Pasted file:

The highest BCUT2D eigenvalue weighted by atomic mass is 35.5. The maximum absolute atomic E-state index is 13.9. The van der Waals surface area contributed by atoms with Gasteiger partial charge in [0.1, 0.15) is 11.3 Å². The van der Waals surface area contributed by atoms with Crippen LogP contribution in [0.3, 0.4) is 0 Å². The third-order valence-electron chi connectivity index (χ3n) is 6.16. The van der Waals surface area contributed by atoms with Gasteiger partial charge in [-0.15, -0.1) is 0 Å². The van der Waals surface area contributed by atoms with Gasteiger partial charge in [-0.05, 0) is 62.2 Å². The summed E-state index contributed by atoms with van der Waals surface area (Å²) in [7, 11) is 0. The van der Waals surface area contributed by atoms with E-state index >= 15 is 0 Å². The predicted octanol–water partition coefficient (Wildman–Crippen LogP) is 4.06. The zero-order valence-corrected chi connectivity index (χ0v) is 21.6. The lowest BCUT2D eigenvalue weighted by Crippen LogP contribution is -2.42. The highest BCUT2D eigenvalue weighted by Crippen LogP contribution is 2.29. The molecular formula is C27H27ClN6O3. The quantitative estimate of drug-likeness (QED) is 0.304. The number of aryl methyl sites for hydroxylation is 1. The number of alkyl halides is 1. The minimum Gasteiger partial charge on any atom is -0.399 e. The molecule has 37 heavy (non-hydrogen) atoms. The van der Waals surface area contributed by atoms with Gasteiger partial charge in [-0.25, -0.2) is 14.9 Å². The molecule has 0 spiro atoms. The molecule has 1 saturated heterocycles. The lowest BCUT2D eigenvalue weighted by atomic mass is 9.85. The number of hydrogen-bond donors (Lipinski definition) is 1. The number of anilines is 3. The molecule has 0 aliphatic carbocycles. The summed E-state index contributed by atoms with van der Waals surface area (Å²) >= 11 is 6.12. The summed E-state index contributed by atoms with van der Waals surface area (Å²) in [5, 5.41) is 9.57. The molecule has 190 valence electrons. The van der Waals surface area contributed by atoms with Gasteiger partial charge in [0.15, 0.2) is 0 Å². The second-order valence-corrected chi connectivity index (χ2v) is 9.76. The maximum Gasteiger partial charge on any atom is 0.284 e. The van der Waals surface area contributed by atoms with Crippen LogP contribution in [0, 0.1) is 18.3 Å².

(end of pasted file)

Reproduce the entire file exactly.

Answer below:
The highest BCUT2D eigenvalue weighted by atomic mass is 35.5. The maximum absolute atomic E-state index is 13.9. The van der Waals surface area contributed by atoms with Gasteiger partial charge in [0.1, 0.15) is 11.3 Å². The van der Waals surface area contributed by atoms with Crippen LogP contribution in [0.3, 0.4) is 0 Å². The third-order valence-electron chi connectivity index (χ3n) is 6.16. The van der Waals surface area contributed by atoms with Gasteiger partial charge in [-0.15, -0.1) is 0 Å². The van der Waals surface area contributed by atoms with Gasteiger partial charge in [-0.05, 0) is 62.2 Å². The summed E-state index contributed by atoms with van der Waals surface area (Å²) in [7, 11) is 0. The van der Waals surface area contributed by atoms with E-state index >= 15 is 0 Å². The predicted octanol–water partition coefficient (Wildman–Crippen LogP) is 4.06. The zero-order valence-corrected chi connectivity index (χ0v) is 21.6. The lowest BCUT2D eigenvalue weighted by Crippen LogP contribution is -2.42. The highest BCUT2D eigenvalue weighted by Crippen LogP contribution is 2.29. The molecular formula is C27H27ClN6O3. The quantitative estimate of drug-likeness (QED) is 0.304. The number of aryl methyl sites for hydroxylation is 1. The number of alkyl halides is 1. The minimum Gasteiger partial charge on any atom is -0.399 e. The molecule has 37 heavy (non-hydrogen) atoms. The van der Waals surface area contributed by atoms with Gasteiger partial charge in [-0.25, -0.2) is 14.9 Å². The molecule has 0 spiro atoms. The molecule has 1 saturated heterocycles. The lowest BCUT2D eigenvalue weighted by atomic mass is 9.85. The number of hydrogen-bond donors (Lipinski definition) is 1. The number of anilines is 3. The molecule has 0 aliphatic carbocycles. The summed E-state index contributed by atoms with van der Waals surface area (Å²) >= 11 is 6.12. The summed E-state index contributed by atoms with van der Waals surface area (Å²) in [5, 5.41) is 9.57. The molecule has 190 valence electrons. The van der Waals surface area contributed by atoms with Gasteiger partial charge in [0.15, 0.2) is 0 Å². The second-order valence-corrected chi connectivity index (χ2v) is 9.76. The maximum Gasteiger partial charge on any atom is 0.284 e. The van der Waals surface area contributed by atoms with Crippen LogP contribution in [0, 0.1) is 18.3 Å².